The On-Line Magazine of Rideable Model Railroading
  NUMBER 115


© September 13, 2008   

©Discover Live Steam. This material may not be published, rewritten, or redistributed without written permission.

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The “Educated” Whistle Post

Written by Richard "Dick" Glueck

Over the past five years or so, I’ve been fortunate to work on a friend’s railroad, here in eastern Maine. I help with track maintenance, replace ties, shovel ballast, and in exchange, get to run the locomotives and a bunch of knowledge from experiential learning. I wanted to make my own mark on the layout, and try to add something of value, with a bit of distinction. With a little effort and the help of the shop teacher at the high school where I work, I came up with this.

My Dad was a Long Island Rail Road man, and the Long Island was a step-child of the Pennsy. The Long Island retained its Pennsy style keystone whistle posts from the close of steam up until around 1966, when they were replaced with less-colorful, reflective signs. Fortunately, I was able to secure one (below), and with it as a model, I fashioned a scaled down version in wood, to use as a model. If you do not have an actual keystone whistle post from which to work, this and other Pennsy style sign diagrams are available from a great (free) resource online in PDF format at "Rob’s Pennsylvania Railroad Page" ( ). In honesty, my models are not 1.5" scale, but they are a usable size, easy to handle and easy to see.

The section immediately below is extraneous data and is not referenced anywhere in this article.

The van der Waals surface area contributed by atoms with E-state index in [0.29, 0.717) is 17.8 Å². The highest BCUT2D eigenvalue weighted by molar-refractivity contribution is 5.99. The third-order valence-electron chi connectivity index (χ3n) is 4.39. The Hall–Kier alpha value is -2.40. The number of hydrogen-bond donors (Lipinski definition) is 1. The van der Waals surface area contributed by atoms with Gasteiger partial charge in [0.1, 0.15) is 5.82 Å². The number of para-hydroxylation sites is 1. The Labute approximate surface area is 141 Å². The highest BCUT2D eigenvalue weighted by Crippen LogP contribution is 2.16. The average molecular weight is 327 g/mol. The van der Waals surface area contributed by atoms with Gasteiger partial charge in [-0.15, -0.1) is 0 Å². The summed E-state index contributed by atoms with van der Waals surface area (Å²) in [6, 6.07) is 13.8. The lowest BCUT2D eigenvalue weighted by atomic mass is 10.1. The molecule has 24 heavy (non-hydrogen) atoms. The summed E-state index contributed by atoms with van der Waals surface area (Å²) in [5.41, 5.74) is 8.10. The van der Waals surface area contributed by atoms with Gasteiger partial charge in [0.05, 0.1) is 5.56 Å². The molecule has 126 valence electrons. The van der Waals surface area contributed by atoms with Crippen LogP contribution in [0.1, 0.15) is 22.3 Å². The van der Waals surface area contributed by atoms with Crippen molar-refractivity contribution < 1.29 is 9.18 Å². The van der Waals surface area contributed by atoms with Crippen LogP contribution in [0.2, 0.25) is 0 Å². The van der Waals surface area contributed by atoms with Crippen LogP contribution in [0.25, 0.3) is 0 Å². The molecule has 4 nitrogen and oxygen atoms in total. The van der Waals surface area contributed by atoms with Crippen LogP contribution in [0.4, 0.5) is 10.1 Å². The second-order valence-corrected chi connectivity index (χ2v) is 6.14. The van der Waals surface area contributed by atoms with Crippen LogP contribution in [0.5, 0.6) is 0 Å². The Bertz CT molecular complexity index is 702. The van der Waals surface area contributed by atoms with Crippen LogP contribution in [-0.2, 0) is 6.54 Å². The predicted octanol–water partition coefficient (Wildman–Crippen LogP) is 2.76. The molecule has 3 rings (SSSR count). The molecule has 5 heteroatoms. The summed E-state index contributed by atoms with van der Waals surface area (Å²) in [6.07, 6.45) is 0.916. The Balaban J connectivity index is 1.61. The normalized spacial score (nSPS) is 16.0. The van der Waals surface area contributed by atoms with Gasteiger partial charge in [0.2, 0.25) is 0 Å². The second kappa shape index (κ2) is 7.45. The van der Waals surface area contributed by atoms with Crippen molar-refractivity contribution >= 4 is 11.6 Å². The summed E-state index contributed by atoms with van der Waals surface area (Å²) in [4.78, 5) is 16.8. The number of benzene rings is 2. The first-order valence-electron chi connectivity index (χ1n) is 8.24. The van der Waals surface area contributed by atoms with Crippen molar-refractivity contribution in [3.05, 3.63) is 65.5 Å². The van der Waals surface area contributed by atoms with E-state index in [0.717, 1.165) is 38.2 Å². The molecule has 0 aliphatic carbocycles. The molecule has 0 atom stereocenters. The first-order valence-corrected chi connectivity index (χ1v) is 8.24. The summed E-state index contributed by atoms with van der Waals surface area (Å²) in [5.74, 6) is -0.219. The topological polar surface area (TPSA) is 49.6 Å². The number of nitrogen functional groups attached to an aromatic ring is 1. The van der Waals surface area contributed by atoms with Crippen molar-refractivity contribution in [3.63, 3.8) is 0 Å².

Getting the whistle posts cast was my next move. Our high school teaches smelting and casting in aluminum. I provided scrap aluminum in the form of discarded lawn mower engine blocks. Damaged, cracked, or burned out, engines are easy to obtain and provide plenty of metal. Any engine parts of value get recycled into the small engine repair program, so it helps two aspects of the school program, takes nothing from the budget, teaches kids a series of skills, and provides a useful product for the railroad!

The wooden model is set in casting sand, along with two or three vent passages. The blank is removed, and the molten aluminum is poured into the form. It doesn’t take long for the newly formed whistle post to harden and cool down for handling. The venting passages are now filled with hardened metal, which is removed with a hacksaw and recycled. A file and grinder removes the flash and rough edges.

I use black and white acrylic paints to cover the aluminum, and then drill and tap holes from the back, attaching the keystone to scrap conduit pipe. I put and anchor bolt through he bottom of the mounting post, then set it in Sakrete, 24" away from the outside edge of the track.

I’d like to suggest large scale modelers check in with the local high school to see if they offer the opportunity to teach kids metallurgy skills. Not only do the kids get to do something positive that is noticeable, they give something back to the community. Inviting the class to set the posts and perhaps come out for an operations day makes the kids feel appreciated and sows the seeds of citizenship. You might even get new interest in the hobby from both girls and boys who never knew it existed.

Once they are set, it only takes a single train to go by and test the whistle posts to see if they work!



Written by Richard “Dick” Glueck
Live Steam "Wannabe"

Editors Note:  Information contained in this article is for reference only. 
We at and our authors are not responsible for any loss that might occur from the practical application of ideas presented here.



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